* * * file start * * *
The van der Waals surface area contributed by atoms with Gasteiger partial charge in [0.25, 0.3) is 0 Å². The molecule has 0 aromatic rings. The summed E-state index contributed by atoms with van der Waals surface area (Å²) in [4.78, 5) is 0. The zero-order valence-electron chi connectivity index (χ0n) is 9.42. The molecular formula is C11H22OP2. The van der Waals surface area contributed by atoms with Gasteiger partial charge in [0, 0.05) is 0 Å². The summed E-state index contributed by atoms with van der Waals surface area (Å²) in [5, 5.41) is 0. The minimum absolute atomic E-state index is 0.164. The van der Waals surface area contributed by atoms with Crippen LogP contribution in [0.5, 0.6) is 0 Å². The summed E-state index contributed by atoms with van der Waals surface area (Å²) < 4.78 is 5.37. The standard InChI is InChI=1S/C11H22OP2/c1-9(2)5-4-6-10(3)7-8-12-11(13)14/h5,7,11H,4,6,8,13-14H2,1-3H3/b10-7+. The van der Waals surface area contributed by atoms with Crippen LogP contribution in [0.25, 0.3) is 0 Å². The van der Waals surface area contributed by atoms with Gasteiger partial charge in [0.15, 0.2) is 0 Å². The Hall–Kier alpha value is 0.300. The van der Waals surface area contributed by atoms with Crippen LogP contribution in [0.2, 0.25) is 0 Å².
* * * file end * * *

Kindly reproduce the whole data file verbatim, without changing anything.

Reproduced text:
The van der Waals surface area contributed by atoms with Gasteiger partial charge in [0.25, 0.3) is 0 Å². The molecule has 0 aromatic rings. The summed E-state index contributed by atoms with van der Waals surface area (Å²) in [4.78, 5) is 0. The zero-order valence-electron chi connectivity index (χ0n) is 9.42. The molecular formula is C11H22OP2. The van der Waals surface area contributed by atoms with Gasteiger partial charge in [0, 0.05) is 0 Å². The summed E-state index contributed by atoms with van der Waals surface area (Å²) in [5, 5.41) is 0. The minimum absolute atomic E-state index is 0.164. The van der Waals surface area contributed by atoms with Crippen LogP contribution in [0.5, 0.6) is 0 Å². The summed E-state index contributed by atoms with van der Waals surface area (Å²) < 4.78 is 5.37. The standard InChI is InChI=1S/C11H22OP2/c1-9(2)5-4-6-10(3)7-8-12-11(13)14/h5,7,11H,4,6,8,13-14H2,1-3H3/b10-7+. The van der Waals surface area contributed by atoms with Crippen LogP contribution in [0.25, 0.3) is 0 Å². The van der Waals surface area contributed by atoms with Gasteiger partial charge in [0.15, 0.2) is 0 Å². The Hall–Kier alpha value is 0.300. The van der Waals surface area contributed by atoms with Crippen LogP contribution in [0.2, 0.25) is 0 Å².